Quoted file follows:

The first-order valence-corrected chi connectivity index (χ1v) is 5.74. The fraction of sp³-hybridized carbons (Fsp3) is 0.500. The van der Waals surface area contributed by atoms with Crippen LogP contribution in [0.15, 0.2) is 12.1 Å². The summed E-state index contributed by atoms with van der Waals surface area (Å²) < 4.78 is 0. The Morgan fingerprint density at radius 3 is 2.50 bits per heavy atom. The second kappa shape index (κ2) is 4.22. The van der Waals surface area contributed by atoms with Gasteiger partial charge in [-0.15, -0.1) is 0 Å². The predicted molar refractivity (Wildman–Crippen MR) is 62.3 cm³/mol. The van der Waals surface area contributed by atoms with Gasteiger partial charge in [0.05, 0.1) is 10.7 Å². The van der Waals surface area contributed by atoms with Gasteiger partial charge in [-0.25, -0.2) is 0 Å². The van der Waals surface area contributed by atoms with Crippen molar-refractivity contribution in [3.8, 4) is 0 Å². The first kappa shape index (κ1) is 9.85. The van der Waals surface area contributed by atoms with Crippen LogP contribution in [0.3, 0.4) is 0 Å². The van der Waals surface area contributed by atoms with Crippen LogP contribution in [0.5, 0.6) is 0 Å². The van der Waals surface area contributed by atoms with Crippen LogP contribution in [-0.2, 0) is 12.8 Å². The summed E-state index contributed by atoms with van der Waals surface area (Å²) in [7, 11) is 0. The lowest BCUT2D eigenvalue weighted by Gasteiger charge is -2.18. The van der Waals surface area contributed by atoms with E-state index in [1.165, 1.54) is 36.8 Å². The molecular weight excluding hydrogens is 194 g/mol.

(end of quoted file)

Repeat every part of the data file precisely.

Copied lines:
The first-order valence-corrected chi connectivity index (χ1v) is 5.74. The fraction of sp³-hybridized carbons (Fsp3) is 0.500. The van der Waals surface area contributed by atoms with Crippen LogP contribution in [0.15, 0.2) is 12.1 Å². The summed E-state index contributed by atoms with van der Waals surface area (Å²) < 4.78 is 0. The Morgan fingerprint density at radius 3 is 2.50 bits per heavy atom. The second kappa shape index (κ2) is 4.22. The van der Waals surface area contributed by atoms with Gasteiger partial charge in [-0.15, -0.1) is 0 Å². The predicted molar refractivity (Wildman–Crippen MR) is 62.3 cm³/mol. The van der Waals surface area contributed by atoms with Gasteiger partial charge in [0.05, 0.1) is 10.7 Å². The van der Waals surface area contributed by atoms with Gasteiger partial charge in [-0.25, -0.2) is 0 Å². The van der Waals surface area contributed by atoms with Crippen molar-refractivity contribution in [3.8, 4) is 0 Å². The first kappa shape index (κ1) is 9.85. The van der Waals surface area contributed by atoms with Crippen LogP contribution in [0.3, 0.4) is 0 Å². The van der Waals surface area contributed by atoms with Crippen LogP contribution in [0.5, 0.6) is 0 Å². The van der Waals surface area contributed by atoms with Crippen LogP contribution in [-0.2, 0) is 12.8 Å². The summed E-state index contributed by atoms with van der Waals surface area (Å²) in [7, 11) is 0. The lowest BCUT2D eigenvalue weighted by Gasteiger charge is -2.18. The van der Waals surface area contributed by atoms with E-state index in [1.165, 1.54) is 36.8 Å². The molecular weight excluding hydrogens is 194 g/mol.